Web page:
(Pregnancy Help News) A group of children a year old and younger, matching the size of cities like Fort Lauderdale, Fla., and Tempe, Ariz., celebrated their first Christmas in 2015 thanks to the work of local staff and volunteers at pro-life pregnancy centers, according to statistics released by Heartbeat International.
The numbers, published in the first-annual Life Trends Report, draw only from Heartbeat International’s 1,300 locations in the U.S., but point to 160,000 lives rescued from the threat of abortion in 2015 alone.
Overall, there are 2,500 life-affirming pregnancy help centers and medical clinics in the U.S., including those who affiliate with Heartbeat International, Care Net, National Institute of Family and Life Advocates (NIFLA), Life Matters Worldwide and local organizations who do not affiliate with broader networks.
Adding in the number of mothers who have chosen life for their babies in 2015 at pregnancy centers and medically licensed pregnancy clinics not affiliated with Heartbeat International, the number of lives saved would jump to 300,000—the size of Pittsburgh or Cincinnati.
“It is such a joy to witness the power of God’s people championing the gift and the Giver of Life every day,” Jor-El Godsey, Vice President of Heartbeat International—whose first involvement at a pregnancy center was in Fort Lauderdale in 1988, said. “No woman should ever feel so alone, coerced, or so hopeless that she ends her child’s life through abortion.
“To know something of the footprint our life-saving network is making—not to mention those life-minded centers who aren’t affiliated with us—is truly overwhelming.”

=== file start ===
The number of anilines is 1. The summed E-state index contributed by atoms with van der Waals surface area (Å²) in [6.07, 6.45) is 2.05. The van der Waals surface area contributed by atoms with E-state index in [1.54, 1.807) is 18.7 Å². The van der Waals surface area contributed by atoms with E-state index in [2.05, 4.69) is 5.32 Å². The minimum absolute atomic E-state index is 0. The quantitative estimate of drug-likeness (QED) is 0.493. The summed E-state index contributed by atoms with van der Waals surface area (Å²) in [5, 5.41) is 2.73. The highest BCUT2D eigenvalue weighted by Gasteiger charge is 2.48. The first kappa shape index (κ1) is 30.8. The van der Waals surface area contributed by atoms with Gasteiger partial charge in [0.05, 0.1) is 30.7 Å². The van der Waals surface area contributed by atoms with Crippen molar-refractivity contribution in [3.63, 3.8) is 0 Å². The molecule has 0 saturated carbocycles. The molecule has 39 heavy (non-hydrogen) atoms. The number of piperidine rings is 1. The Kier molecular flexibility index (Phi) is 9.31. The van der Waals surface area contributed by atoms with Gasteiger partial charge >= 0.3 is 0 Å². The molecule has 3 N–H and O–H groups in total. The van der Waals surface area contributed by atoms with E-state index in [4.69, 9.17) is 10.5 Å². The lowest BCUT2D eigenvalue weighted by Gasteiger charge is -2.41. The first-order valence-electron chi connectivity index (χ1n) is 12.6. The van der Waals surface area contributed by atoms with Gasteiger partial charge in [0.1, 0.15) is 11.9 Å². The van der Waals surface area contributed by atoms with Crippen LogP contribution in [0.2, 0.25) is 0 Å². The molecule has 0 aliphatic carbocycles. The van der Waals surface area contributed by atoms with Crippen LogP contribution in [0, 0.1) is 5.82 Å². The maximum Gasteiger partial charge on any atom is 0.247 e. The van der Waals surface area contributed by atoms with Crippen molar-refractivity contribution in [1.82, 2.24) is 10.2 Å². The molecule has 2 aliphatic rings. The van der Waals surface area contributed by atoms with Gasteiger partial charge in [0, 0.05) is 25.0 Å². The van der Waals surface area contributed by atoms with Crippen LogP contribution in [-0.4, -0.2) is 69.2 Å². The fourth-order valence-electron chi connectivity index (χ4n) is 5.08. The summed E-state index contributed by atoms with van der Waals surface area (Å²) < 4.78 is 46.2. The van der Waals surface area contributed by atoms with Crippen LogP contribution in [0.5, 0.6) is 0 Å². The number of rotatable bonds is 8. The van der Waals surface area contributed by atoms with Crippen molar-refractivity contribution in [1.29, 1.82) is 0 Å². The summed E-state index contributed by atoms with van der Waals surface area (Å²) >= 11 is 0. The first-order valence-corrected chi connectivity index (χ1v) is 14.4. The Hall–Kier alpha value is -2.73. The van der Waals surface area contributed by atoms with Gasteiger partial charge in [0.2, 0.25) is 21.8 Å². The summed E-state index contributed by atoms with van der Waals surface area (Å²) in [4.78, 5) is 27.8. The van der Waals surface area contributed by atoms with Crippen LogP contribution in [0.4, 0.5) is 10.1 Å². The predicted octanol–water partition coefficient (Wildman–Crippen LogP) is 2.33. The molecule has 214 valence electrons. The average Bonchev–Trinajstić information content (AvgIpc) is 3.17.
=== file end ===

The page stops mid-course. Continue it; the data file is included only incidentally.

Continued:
Godsey will be accompanying six pregnancy center directors, as well as the moms and babies spared from the threat of abortion at Heartbeat International’s Babies Go to Congress Jan. 21 in Washington, D.C.
Over 12 previous trips dating back to 2009, Heartbeat International has brought a total of 119 moms to tell their story of how local pregnancy help made a life-saving difference in their lives to congressional representatives and senators.
“What’s incredible to me about the overall numbers is how quickly we can overlook the value of each individual life in the context of 160,000 or 300,000 saved from abortion,” Godsey said. “Staff and volunteers at local centers, clinic, maternity homes and nonprofit adoption agencies are concentrated on just one person at a time. If we can reach that one person—that mom—with the practical help and compassionate support she deserves and is oftentimes without, we know the impact that can make.
“A report like this helps us get our arms around the positive ripple-effect pregnancy help organizations really have in our world.”
Other highlights from the report include the combined annual budget of U.S. pregnancy help centers—totaling $400 million—almost all of which is drawn from donors and foundations at the local level. Centers averaged 38 volunteers and served 531 clients per location in 2015.
Though it eventually fell short of adoption in both houses of congress, the first-ever federal resolution honoring pregnancy help organizations was introduced this November, complimenting the 24 state-level resolutions approved in 18 states in recent years.
Senator Mike Lee (R-Utah), in his speech introducing the resolution, commended pregnancy help organizations for their contributions to local communities.
“The real measure of their significance isn’t in the words of a floor speech in the United States Senate, or in the outcome of a vote,” Lee said. “It’s in the thousands of lives they save from the pain of abortion every year. The millions of teachers, soldiers, nurses, friends and spouses whose lives and contributions to our communities we might never have known had it not been for the unassuming heroes down at the local pregnancy center, giving their time to keep the lights on, to answer the phones, and to help young women find the hope and the courage to choose life.”
Click here to download a copy of the 2015 Life Trends Report.
Editor’s Note: This originally appeared at Pregnancy Help News, and is reprinted here with permission.